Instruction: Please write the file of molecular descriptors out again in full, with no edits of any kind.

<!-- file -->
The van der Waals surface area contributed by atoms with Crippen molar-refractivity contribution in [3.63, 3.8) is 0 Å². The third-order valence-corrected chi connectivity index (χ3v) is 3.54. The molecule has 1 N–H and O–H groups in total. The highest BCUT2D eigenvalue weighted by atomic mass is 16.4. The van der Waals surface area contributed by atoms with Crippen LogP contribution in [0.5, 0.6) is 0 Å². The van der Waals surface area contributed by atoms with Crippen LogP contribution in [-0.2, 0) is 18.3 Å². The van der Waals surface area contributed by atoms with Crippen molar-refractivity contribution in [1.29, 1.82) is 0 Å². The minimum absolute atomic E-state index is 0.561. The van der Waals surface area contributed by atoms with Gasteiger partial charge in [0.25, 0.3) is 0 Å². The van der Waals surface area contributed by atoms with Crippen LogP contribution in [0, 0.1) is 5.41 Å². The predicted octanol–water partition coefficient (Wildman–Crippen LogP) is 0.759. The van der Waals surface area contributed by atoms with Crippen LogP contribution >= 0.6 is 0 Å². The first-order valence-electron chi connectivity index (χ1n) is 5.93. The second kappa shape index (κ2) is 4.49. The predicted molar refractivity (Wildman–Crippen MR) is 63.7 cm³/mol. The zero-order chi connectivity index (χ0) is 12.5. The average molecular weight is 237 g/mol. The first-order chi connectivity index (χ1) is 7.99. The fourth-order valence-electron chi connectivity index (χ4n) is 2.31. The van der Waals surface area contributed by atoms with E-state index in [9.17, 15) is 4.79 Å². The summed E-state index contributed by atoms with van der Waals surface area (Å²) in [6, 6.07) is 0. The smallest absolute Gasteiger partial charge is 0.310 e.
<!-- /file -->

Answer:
The van der Waals surface area contributed by atoms with Crippen molar-refractivity contribution in [3.63, 3.8) is 0 Å². The third-order valence-corrected chi connectivity index (χ3v) is 3.54. The molecule has 1 N–H and O–H groups in total. The highest BCUT2D eigenvalue weighted by atomic mass is 16.4. The van der Waals surface area contributed by atoms with Crippen LogP contribution in [0.5, 0.6) is 0 Å². The van der Waals surface area contributed by atoms with Crippen LogP contribution in [-0.2, 0) is 18.3 Å². The van der Waals surface area contributed by atoms with Crippen molar-refractivity contribution in [1.29, 1.82) is 0 Å². The minimum absolute atomic E-state index is 0.561. The van der Waals surface area contributed by atoms with Gasteiger partial charge in [0.25, 0.3) is 0 Å². The van der Waals surface area contributed by atoms with Crippen LogP contribution in [0, 0.1) is 5.41 Å². The predicted octanol–water partition coefficient (Wildman–Crippen LogP) is 0.759. The van der Waals surface area contributed by atoms with Crippen LogP contribution >= 0.6 is 0 Å². The first-order valence-electron chi connectivity index (χ1n) is 5.93. The second kappa shape index (κ2) is 4.49. The predicted molar refractivity (Wildman–Crippen MR) is 63.7 cm³/mol. The zero-order chi connectivity index (χ0) is 12.5. The average molecular weight is 237 g/mol. The first-order chi connectivity index (χ1) is 7.99. The fourth-order valence-electron chi connectivity index (χ4n) is 2.31. The van der Waals surface area contributed by atoms with E-state index in [9.17, 15) is 4.79 Å². The summed E-state index contributed by atoms with van der Waals surface area (Å²) in [6, 6.07) is 0. The smallest absolute Gasteiger partial charge is 0.310 e.